I love beers that are complex, well balanced and funky. I also want a beer that is unique to the place where it is brewed; I want it to have a sense of terroir. I also love to explore and forage and this project will allow me to do that. I want to better understand the seasonality of what’s around me and educate myself on the local flora. I also want to become a more accomplished brewer and this is the vehicle for it. By blogging I can force more rigour into my processes by writing, but also share my enthusiasms with others, start a conversation, hopefully benefit from the comments and contributions of others and, I hope, create something special in both the beer and the blog.
I am so lucky to live in East Sussex with my young family: the rolling hills, woods and pasturelands of the Weald is home; small close valleys that isolate us from the busy world just over the next hill, especially when the mists get trapped between the ridges; the pockets of ancient woodland and streams that run through them; the diverse flora and fauna. It’s a truly special place that makes my heart sing and I want my beer to sing of it. I want to feel embedded in this landscape and for the beer to be rooted in it. To create something special needs inspiration and passion, which I find in the environment around me.
Saisons, Belgian and American farmhouse beers, wild, spontaneous and mixed ferment beers are what excite me and I want to see more of them brewed in the UK. There are a few breweries in the UK that excite me, especially Burning Sky and Wild Beer Co, but a lot of my inspiration is coming from the traditions still practiced in Belgium and the innovations and evolving style in the US. Breweries such as Jester King and the online magazines and blogs listed in the bibliography have also been a great source of information. Some great books have also helped shape the idea for this project.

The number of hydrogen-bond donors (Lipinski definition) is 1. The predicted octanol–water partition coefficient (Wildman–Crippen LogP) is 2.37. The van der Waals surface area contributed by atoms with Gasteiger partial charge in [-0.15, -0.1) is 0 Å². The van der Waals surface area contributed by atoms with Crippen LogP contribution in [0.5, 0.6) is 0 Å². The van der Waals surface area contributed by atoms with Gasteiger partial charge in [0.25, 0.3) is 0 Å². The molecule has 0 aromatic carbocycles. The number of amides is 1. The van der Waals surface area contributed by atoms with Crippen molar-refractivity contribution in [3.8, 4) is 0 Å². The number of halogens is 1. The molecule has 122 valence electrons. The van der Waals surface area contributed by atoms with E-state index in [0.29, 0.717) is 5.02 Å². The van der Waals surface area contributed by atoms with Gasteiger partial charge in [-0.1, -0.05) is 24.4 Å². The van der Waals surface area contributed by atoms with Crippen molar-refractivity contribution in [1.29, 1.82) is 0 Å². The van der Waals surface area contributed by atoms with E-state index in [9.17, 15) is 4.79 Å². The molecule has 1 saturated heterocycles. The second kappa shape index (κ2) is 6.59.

So how can I brew a beer of it’s place? I could brew the beer that works best for my water profile but my water is not distinctive and comes from a reservoir some distance away. I could possibly source local malts. It would certainly be nice to know the food miles are low, but I’m not convinced it would significantly change the flavour of the beer. At a push I could grow and malt my own barley but it’s another craft in itself and for now I would rather leave that to the experts. I can certainly source local hops, including feral hops that grow in the hedgerows, which are remnants from a time hops were a major crop in East Sussex and why we are left with many oast houses, distinctive of the region. I can also use other herbs, foraged or grown, to flavour the beer. The yeast and other microfauna are wild and all around us, the least understood I think, and has the potential to bring subtle nuance into the beer that couldn’t be created elsewhere.
To take some of the random chance out of wild fermentation by targeting wild microbes that may have a symbiotic relationship with edible flowers and fruit, while still achieving a beer that is of its place.
To source wild yeast and bugs from edible flowers grown within a close proximity of home. To propagate them, evaluate them and where promising use them to ferment batches of beer as the sole source of yeast and as a blend with a pure saison strain. A batch of pure saison will also be brewed as a control or reference batch. Where the sole wild flower batch is a success the yeast and microbes will become the base for a mixed wild flower batch. At the end of the flower season this mixed source of wild flower fermentables will be transferred to an oak barrel to age for a year. The following year half will be bottled and the barrel topped up. This process will then continue if successful, solera style. By using flowers to begin with and by taste testing from vial, to flask, to demijohn, to full sized fermented batch, to barrel I hope that some of the random chance will be taken out of the process.